Together with 27 of the world's largest cities, Los Angeles announced that its greenhouse gas emissions peaked last year. San Francisco, Boston, Chicago, and Washington, D.C. are also in that group.

Michael Bloomberg, the former mayor of New York and a United Nations special envoy for climate action, pointed out that US emissions in 2017 fell to the lowest level in 25 years "without any help from Washington."

"The US is already halfway to the commitment that we made back in Paris," he continued. "Cities are helping to make this possible, and will ensure that we get the rest no matter what happens in Washington."

Read more: Forget Trump, it's all about local climate action

Just days ahead of the summit, Brown signed a bill that calls for 100 percent of the state's electricity to come from renewable sources such as solar, wind and hydropower by 2045.

Protesters call for climate justice in San Francisco, California
The Global Climate Action Summit followed a global day of protest for climate action in San FranciscoImage: DW/N. Pontes

Forests and climate change

The summit in San Francisco also paid special attention to indigenous peoples. Francisca Oliveira Costa with the Organization of Indigenous Teachers of Acre in Brazil told the plenary from the stage: "Forests are important to regulate the climate. And we are the people who preserve them."

A report co-authored by the Rights and Resources Initiative and Victoria Tauli-Corpuz, the United Nations special rapporteur on the rights of indigenous peoples, showed that investing in indigenous peoples is a highly efficient means of protecting forests.

Another case study calculated that indigenous peoples manage nearly 300,000 million metric tons of carbon in their trees and soil — equivalent to 33 times the global energy emissions in 2017.

"Over the last 20 years, solid research has shown that indigenous peoples are not part of the problem — as government used to think 20 years ago — but rather, part of the solution," said David Kaimowitz, an agricultural economist and director of sustainable development for the Ford Foundation.

Read moreGreenhouse emissions decline in cities from Berlin to New York

During the summit, nine foundations announced they will commit at least $459 million (€393 million) to forests, indigenous rights, and lands to combat climate change through 2022.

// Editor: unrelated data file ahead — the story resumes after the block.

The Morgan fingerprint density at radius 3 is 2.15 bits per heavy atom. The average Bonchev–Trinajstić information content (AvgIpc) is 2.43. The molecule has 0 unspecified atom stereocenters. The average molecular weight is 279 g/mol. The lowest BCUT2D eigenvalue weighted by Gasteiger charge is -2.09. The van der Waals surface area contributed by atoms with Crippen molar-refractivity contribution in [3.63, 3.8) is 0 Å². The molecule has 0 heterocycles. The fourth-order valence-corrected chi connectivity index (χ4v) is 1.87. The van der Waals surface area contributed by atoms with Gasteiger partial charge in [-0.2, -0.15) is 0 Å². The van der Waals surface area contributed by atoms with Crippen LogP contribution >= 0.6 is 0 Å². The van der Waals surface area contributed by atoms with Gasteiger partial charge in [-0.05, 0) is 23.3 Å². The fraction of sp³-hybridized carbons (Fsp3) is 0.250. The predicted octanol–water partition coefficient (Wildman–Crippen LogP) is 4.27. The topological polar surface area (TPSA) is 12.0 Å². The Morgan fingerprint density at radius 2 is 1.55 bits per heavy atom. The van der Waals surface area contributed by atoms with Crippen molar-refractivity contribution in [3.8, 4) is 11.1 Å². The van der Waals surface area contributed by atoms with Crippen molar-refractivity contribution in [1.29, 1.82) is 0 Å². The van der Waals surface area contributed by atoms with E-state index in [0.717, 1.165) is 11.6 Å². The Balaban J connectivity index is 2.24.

In California, the Yurok became the first indigenous group to join a cap-and-trade program. By managing their forests for carbon storage, they generate credits to sell to companies that must reduce emissions as part of the state's effort to fight climate change.

"This can help us to generate revenue according to our cultural principles, and recognizes the decision-making authorities of our land management," Yurok Self Governance Director Javier Kinney told DW.

Yurok Indigenous People in Klamath, California
The Yurok indigenous people depend on forests to surviveImage: DW/N. Pontes

Beyond San Francisco

According to Lou Leonard of the World Wide Fund for Nature, states and cities are shining the light on a hopeful path — despite Trump. "When the president stepped out from the Paris Agreement, 1,200 leaders said, 'we are still in.' Now, there are more than 3,600 leaders from cities, universities, and states," he told DW.

Read more: Cities, businesses aim to fill Trump climate void

Former UNFCCC chief Christiana Figueres believes that after San Francisco, national governments will have the confidence to come back to the negotiating table in 2020 and increase their levels of ambition.

"When somebody says that the United States has withdrawn from the Paris Agreement, this is a false statement. It is the national government that has withdrawn; it is not the United States economy. The real economy continued to decarbonize," she said.